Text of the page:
Chapter XXXVII - Carbon Monoxide Poisoning (excerpts)
"Devoid of Colour, smell, and taste, carbon monoxide (CO) is under ordinary circumstances found mixed with other gases; varying amounts are present in the fumes of blast furnaces, blasting discharges, charcoal stoves, coke ovens; a product of coal combustion, it forms one of the constituents of coal gas, illuminating gas, producer gas, water gas, and the dreaded after-damp of colliery explosions. It is no doubt responsible for much of the chronic ill-health of those whose work brings them into contact herewith when used for power, cooking, or heating purposes; as the source of danger from running exhausts in motor garages, it has achieved notoriety as a means of affecting a comfortable suicide.
On inspiration the gas displaces the oxygen of oxyhaemoglobin and quickly forms stable compound carboxyhaemoglobin, recognizable through the spectroscope by two absorption bands between the D and E lines (yellow and green). This imparts to the blood a bright pink or cherry-red colour, yet the fluid, incapable of yielding its oxygen to the tissues, becomes valueless for internal respiration and the subject dies in asphyxia. To this anoxaemia is commonly ascribed the extremely serious nature of the poisoning, but the pathogenesis is in reality more complex (see below).
Literature. - The distinctive features of coal gas poisoning have been known for many years. Klebs and Poelchen were among the first to investigate its pathology, and Haldane its physiology. The monograph of Sibelius (1906) has 200 references; a bibliography down to 1921 is given by Ruge. Cf. reviews by Sachs, Lewin, LeDosseur, etc.: additional references in text.
Symptomatology. - A general division into acute and chronic types has some clinical worth. Under the former are included cases in which exposure is followed by nausea, 'tightness' or 'fullness' in the head, neuralgia, vertigo, weakness, and - with continuing effect - faintness, somnolence, insensibility, and coma. Loss of sphincter control, twitching, and convulsions have been reported (Scott). According to McNally, the blood must be saturated to the amount of 30-50% for the more serious of the foregoing symptoms to appear, and to 50-60% for coma and fits. In garages where the air is contaminated to the extent of 0.2% almost all the workers suffer from headache (Krannenburg). Toxaemia of the more chronic kind induces this persistent headache, as well as giddiness, physical enfeeblement, impaired mental power and at times a psychosis. When sufficiently prolonged and severe, the intoxication damages neural structure and is followed by various symptoms - palsies, anaesthesias, choreiform movements, tremors, dysarthria, syndromes recalling multiple sclerosis, Landry's paralysis, neuritis, on the one hand; confusional states, mania, affective disturbance and hallucinations on the other. Almost any symptom from highest to lowest level may be expected; spastic quadriplegia, astasia-abasia, and speech disorder, catatonia, myositis, double personality, atrophic palsy, Korsakoff psychosis, may be chosen to exemplify the latitude of range. Recovery from the acute phase may be followed by days or weeks of seeming health ere one or other of these residua is observed; relapsing cases also occur. Despite frequent lesions of lenticular nuclei, however, it is curious how seldom a pure striatal syndrome is seen.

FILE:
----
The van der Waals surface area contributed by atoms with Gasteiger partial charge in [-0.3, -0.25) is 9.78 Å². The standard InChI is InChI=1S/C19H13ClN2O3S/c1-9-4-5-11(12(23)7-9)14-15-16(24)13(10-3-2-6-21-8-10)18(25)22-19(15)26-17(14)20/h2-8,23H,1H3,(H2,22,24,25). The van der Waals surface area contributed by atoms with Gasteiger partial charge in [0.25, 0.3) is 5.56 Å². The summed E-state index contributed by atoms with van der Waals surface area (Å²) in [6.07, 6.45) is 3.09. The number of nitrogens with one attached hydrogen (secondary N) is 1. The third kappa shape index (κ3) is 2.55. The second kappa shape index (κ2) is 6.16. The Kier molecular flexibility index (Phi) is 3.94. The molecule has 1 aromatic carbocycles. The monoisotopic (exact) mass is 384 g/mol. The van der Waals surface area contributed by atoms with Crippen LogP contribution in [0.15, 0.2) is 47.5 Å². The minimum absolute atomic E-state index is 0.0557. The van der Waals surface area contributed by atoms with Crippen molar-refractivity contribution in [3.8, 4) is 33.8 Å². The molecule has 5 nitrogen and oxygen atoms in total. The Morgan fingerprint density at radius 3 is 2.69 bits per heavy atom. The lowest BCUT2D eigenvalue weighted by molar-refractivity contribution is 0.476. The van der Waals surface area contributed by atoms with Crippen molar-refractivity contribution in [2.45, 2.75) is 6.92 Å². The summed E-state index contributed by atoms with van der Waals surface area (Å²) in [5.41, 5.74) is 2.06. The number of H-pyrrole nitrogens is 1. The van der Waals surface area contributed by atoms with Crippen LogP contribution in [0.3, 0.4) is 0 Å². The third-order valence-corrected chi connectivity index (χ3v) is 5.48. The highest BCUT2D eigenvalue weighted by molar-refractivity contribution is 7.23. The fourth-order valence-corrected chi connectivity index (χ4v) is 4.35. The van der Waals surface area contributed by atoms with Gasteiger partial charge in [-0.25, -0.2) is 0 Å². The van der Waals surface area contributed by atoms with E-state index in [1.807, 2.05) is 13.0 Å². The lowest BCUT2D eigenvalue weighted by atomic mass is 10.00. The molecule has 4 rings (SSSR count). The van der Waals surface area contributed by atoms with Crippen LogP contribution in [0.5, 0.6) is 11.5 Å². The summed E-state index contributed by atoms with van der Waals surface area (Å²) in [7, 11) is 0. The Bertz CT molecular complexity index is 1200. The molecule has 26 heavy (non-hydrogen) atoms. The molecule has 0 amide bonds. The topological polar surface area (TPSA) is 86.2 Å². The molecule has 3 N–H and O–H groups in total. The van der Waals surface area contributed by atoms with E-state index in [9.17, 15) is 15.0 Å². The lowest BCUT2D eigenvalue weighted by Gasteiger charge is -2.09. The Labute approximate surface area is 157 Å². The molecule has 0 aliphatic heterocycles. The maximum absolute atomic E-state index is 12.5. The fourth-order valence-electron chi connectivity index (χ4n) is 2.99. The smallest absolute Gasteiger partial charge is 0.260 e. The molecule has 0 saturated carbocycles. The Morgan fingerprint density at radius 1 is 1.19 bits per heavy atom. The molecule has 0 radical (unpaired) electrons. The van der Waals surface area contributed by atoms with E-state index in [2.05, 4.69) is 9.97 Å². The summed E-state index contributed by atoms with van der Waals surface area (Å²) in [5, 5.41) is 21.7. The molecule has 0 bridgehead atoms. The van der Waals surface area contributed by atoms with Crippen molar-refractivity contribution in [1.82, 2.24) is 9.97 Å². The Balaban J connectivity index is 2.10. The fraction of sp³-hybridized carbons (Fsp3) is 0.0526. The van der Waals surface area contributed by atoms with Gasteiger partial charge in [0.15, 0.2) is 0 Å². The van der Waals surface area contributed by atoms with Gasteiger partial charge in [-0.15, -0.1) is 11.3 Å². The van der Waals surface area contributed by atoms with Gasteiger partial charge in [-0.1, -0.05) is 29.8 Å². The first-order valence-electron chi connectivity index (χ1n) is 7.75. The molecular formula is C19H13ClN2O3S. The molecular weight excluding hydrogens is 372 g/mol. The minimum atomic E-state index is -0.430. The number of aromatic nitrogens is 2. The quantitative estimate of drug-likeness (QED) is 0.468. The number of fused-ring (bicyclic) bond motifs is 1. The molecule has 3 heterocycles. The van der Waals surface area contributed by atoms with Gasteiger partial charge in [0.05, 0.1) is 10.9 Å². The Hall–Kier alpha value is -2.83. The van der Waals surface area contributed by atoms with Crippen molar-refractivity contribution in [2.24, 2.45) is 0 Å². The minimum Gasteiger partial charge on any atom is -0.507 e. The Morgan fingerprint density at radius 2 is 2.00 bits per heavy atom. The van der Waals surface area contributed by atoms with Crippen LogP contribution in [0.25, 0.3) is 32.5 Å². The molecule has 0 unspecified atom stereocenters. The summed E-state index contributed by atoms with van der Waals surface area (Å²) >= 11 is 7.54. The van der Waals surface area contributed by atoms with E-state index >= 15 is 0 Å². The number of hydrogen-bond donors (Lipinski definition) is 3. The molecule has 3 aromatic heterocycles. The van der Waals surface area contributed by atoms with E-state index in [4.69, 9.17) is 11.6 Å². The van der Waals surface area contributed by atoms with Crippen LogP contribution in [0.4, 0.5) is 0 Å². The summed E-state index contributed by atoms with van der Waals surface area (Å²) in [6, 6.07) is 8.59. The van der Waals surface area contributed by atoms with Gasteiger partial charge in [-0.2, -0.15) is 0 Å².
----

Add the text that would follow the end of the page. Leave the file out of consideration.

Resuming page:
Pathology - Lesions have been recorded in almost every part of the nervous system, and are mostly diffuse. At an early stage nerve cells show acute swelling and eventual chromatolysis; some changes are ischaemic in character, others sclerotic. Local softening may ensue, or patches of 'bleaching'. Acute swelling of oligodendroglia is also found, and of microglia on occasion. Later, degeneration of parenchyma is more obvious, with irregular necrosis, and reaction on the part of microglia in the shape of macrophagic overgrowth. The endothelium of capillaries, precapillaries, and small vessels swells and may be shed, with a tendency to occlusion from endarteritis; perivascular and intramural infiltrates are frequently seen, but these are not 'inflammatory' so much as toxic or 'symptomatic'. Such lesions can develop locally or be spread more or less evenly over wide areas. Two special types of incidence should be noted.
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